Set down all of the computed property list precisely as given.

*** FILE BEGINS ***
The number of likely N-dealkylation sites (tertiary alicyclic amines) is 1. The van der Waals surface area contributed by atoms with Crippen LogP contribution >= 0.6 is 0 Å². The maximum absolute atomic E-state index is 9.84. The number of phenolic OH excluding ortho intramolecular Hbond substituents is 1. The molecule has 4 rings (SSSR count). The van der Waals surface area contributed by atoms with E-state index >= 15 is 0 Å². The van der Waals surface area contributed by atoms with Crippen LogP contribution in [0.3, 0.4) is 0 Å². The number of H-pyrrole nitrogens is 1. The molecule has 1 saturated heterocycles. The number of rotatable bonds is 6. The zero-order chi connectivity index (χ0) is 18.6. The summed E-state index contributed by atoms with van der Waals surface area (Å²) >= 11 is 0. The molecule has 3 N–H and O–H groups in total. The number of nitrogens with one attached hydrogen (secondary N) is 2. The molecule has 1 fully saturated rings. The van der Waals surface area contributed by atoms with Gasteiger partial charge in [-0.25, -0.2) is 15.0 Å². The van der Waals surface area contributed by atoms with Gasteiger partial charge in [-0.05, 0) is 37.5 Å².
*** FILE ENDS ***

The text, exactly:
The number of likely N-dealkylation sites (tertiary alicyclic amines) is 1. The van der Waals surface area contributed by atoms with Crippen LogP contribution >= 0.6 is 0 Å². The maximum absolute atomic E-state index is 9.84. The number of phenolic OH excluding ortho intramolecular Hbond substituents is 1. The molecule has 4 rings (SSSR count). The van der Waals surface area contributed by atoms with E-state index >= 15 is 0 Å². The van der Waals surface area contributed by atoms with Crippen LogP contribution in [0.3, 0.4) is 0 Å². The number of H-pyrrole nitrogens is 1. The molecule has 1 saturated heterocycles. The number of rotatable bonds is 6. The zero-order chi connectivity index (χ0) is 18.6. The summed E-state index contributed by atoms with van der Waals surface area (Å²) >= 11 is 0. The molecule has 3 N–H and O–H groups in total. The number of nitrogens with one attached hydrogen (secondary N) is 2. The molecule has 1 fully saturated rings. The van der Waals surface area contributed by atoms with Gasteiger partial charge in [-0.25, -0.2) is 15.0 Å². The van der Waals surface area contributed by atoms with Gasteiger partial charge in [-0.05, 0) is 37.5 Å².